SEOUL - K-League authorities will introduce polygraph testing as part of a drive to drag South Korea's professional football league out of a deep-rooted match-fixing scandal, local media reported on Monday.
The league would also double the minimum wage for players and introduce a new pension scheme to negate the lure of easy money, the Yonhap news agency reported.
"We will introduce a pension plan for players and strive to improve rights and welfare for players," the league bosses said in a statement.
"The [annual] minimum wage will be doubled from the current 12 million won ($11,350) to 24 million won starting next year."
The league is grappling with the worst scandal in its 28-year history that led to the arrest of 46 players last week in relation to attempted fixing of 15 matches from June to October last year.
Prosecutors have also charged 11 brokers, including several former players, with match-fixing and 10 players have been kicked out of the sport for accepting cash to tank matches, while another has been banned for five years.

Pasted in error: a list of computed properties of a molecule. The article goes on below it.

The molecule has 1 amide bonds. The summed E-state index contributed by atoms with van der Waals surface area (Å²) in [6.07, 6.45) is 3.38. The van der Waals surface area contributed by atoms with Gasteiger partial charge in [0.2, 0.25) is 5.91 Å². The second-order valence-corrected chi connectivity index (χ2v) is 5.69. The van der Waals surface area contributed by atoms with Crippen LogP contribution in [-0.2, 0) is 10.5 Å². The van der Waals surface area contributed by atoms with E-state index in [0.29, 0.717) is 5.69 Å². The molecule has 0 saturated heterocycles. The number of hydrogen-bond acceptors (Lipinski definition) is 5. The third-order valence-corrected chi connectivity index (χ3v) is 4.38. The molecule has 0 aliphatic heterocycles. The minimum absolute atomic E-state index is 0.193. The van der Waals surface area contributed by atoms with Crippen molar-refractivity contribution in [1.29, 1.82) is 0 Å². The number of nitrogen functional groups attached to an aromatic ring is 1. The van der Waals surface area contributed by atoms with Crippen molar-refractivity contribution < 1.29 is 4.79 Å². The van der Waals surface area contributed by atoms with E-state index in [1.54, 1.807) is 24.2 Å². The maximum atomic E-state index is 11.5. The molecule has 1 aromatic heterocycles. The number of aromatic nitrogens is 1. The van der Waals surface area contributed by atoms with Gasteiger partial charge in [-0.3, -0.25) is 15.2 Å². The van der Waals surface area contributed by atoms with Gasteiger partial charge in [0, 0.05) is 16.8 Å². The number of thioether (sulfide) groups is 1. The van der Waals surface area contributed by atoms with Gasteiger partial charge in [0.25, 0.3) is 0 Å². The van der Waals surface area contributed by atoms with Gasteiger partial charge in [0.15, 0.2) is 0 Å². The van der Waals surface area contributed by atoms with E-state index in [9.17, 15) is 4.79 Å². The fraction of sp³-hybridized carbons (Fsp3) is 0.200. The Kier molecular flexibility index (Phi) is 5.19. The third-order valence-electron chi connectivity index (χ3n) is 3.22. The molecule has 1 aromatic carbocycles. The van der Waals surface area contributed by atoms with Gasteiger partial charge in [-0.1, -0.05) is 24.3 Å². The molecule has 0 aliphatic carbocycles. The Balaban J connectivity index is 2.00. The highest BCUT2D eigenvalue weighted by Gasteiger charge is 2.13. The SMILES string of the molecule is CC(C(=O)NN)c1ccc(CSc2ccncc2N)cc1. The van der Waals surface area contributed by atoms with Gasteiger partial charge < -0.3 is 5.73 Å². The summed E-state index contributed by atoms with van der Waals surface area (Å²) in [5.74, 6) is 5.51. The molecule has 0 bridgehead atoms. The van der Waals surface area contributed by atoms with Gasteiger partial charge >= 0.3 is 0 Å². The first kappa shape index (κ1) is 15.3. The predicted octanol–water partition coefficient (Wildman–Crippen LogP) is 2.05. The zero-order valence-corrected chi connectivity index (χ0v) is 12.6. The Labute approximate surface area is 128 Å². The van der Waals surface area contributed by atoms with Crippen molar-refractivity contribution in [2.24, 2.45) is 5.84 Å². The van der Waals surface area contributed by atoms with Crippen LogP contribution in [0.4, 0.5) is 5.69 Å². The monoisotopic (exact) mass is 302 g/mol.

The league authorities have decided that players suspected of wrongdoings would be asked to take a polygraph test, also known as lie detector, while all clubs would be required to submit their plans to prevent such scandals.
Players and coaches who skip sessions on prevention of corruption would be suspended.
"We're working on amending rules so that if match-fixing recurs, teams will be put at a great disadvantage," the K League statement said.
"Teams will be relegated to a lower-tier league, will lose points in the standings, or will be stripped of their rights to play in the AFC Champions League."comments